Auli’i Cravalho’s favorite color is blue. A pale blue, to be exact. “It reminds me of Hawaii skies and my mom hanging laundry out to dry in the wind,” the actress explains. “That color reminds me of the smell of the laundry.”
Seemingly an insignificant detail, but for Cravalho, random bits of information—like knowing a character’s favorite color—are integral to her stepping into the mindset of any role she plays. Cravalho strives to find these little aspects and make her characters feel lived-in, focusing on the motivations of her characters to fill in the blanks of scripts. “When I’m speaking to my fellow actors, I am truly thinking through all of these things before saying my next line, making it as real as possible,” Cravalho says.
That’s just one of the many lessons Cravalho has learned in the six years since she sailed into the public eye, making a splash as Disney’s first Polynesian princess: the headstrong and fearless Moana, who braves the vast ocean in hopes of saving her tribe from ruin. A screen newcomer at the time she landed the role, Cravalho went on to appear in several live-action and voice-acting roles. She’s reprised her role as Moana for a short film and “Ralph Breaks the Internet,” starred in the Netflix drama “All Together Now” and, most recently, played A.J. Campos in Hulu’s queer romantic comedy “Crush.”
Even after her wildly successful debut as a Disney princess, Cravalho, a young teenager at the time, had no expectations of a Hollywood career. Instead, she just hoped her acting career would become more than a fleeting memory to look back on. “‘Moana’ was my first job, so I felt like, ‘Oh, my gosh, I’m so lucky; I really hope I’m not a one-off,’” she says.
While Cravalho continued to act, the whole idea of acting as a job didn’t solidify until she moved to New York City to film the first and only season of “Rise,” a short-lived musical drama that aired on NBC in 2018. After the show’s unexpected cancellation, Cravalho went through a period of time without callbacks. Many would have been discouraged by the series of rejections, but it only cemented her choice to continue working in the industry. “I realized being an actor is being told ‘No’ a lot,” she says. “I can do this because I have the grit to keep being told ‘No,’ and to keep coming back.”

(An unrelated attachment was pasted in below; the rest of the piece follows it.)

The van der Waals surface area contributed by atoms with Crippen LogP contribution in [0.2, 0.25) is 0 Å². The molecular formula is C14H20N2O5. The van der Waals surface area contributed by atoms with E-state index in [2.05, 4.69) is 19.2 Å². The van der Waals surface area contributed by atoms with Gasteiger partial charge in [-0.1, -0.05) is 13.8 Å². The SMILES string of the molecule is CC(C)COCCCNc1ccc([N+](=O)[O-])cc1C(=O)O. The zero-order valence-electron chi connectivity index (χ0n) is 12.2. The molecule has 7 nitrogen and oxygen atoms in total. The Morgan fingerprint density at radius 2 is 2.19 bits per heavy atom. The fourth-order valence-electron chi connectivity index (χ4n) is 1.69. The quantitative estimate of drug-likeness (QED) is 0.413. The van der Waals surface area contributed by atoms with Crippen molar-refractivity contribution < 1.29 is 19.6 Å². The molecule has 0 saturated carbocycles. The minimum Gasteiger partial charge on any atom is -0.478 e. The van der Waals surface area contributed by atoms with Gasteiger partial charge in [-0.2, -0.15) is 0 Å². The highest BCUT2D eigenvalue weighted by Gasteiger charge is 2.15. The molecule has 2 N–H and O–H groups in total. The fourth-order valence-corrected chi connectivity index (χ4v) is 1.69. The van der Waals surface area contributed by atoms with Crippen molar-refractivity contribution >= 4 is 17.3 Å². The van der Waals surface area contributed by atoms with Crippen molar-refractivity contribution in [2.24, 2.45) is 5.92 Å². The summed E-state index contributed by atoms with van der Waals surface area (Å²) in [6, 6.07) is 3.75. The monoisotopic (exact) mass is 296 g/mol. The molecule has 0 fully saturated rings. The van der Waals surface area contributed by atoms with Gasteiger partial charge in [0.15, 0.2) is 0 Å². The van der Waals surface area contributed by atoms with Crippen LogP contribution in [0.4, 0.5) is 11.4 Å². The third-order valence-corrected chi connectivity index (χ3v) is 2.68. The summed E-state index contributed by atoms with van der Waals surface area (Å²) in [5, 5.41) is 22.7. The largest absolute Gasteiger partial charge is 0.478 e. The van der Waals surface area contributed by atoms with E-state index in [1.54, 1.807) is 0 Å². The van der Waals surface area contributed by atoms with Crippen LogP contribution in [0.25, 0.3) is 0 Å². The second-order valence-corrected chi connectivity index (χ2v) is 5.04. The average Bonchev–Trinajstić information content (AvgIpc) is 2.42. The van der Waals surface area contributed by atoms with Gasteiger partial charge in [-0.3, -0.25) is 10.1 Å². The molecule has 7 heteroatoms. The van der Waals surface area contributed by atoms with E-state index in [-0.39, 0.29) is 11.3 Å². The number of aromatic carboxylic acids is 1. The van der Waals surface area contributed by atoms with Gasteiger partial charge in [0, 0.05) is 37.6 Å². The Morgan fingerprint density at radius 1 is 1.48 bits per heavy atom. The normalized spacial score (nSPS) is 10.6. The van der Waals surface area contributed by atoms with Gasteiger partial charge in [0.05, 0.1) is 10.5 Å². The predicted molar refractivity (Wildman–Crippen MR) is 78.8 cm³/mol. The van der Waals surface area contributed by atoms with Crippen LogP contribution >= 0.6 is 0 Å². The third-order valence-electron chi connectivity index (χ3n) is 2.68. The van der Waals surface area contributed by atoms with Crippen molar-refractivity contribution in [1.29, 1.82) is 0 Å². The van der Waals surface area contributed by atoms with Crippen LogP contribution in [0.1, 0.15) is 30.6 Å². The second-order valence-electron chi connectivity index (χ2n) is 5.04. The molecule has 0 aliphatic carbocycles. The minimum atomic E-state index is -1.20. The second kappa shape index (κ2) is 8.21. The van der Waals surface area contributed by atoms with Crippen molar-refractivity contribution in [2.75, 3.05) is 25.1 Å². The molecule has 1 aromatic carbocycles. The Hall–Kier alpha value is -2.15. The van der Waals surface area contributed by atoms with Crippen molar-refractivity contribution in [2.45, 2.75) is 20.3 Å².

The dry spell did not last long, either. Cravalho has steadily continued to appear on the silver and small screens in the last four years, and her latest role as blasé skateboarder A.J. in “Crush” marks a new experience for the Native Hawaiian actress. The movie is her first romantic comedy, and Cravalho describes her character as “a runner, a track star [who] skateboards and has this dry sense of humor.” In other words, the two don’t have much in common besides both being openly bisexual, but Cravalho did take some skateboarding lessons for the role. “I fell down a lot and it bruised my pride, and that was something that was important for my character,” she explains. “But I learn things from my characters, [like] to get back up again and keep trying. With every new character, there’s a new sense of empathy.”
Cravalho is most excited when venturing into uncharted territory, like continuing her work in live-action and, hopefully, live theater. Even as a self-described theater kid, she hasn’t had much chance to dabble in the field besides a previous appearance as Mrs. Claus in a school play. Nonetheless, she holds a tremendous amount of respect for live performance and looks forward to dipping her toes in the medium. “There’s a different kind of community that comes together when you’re huffing and puffing on stage, and you add the energy of the audience,” Cravalho says. “Live stage performance is a completely different beast. But I love a challenge.” She also notes that she wants to take on a “kick ass” role that requires extensive training.
Off-screen, Cravalho is like any other 21-year-old. She admits to having spent ample time on Tumblr and Wattpad during middle and high school, so she’s a seasoned pro when it comes to social media. The actress makes a point to keep control of her accounts, meaning that she posts all brunch photo dumps, unhinged tweets and funny replies herself. That includes her posts supporting social and political causes, but Cravalho hesitates to call herself an activist. “[It] depreciates the word, but I want to post about current events and things that are important to me because that’s also being an informed citizen,” she says.
But as someone who had her start as a family-friendly Disney princess, it can be tough to find the balance between representing her “Moana” side and being true to herself, whether that’s representing her sexuality through her characters or sharing her unfiltered side on socials. “Whether it’s true or not, I like to think that my characters and myself are not forever tied,” Cravalho says. “It’s too much responsibility.” In both the virtual and physical worlds, Cravalho upholds staying genuine to her own values. “Honesty is what I’m most protective of,” the actress says. “If that means that I need to remove myself from socials for a bit so that I can actually live life and not have to share it all the time, then so be it.” After all, she has to make time to enjoy those Hawaiian blue skies.
This article appeared in Character Media’s Annual 2022 Issue.
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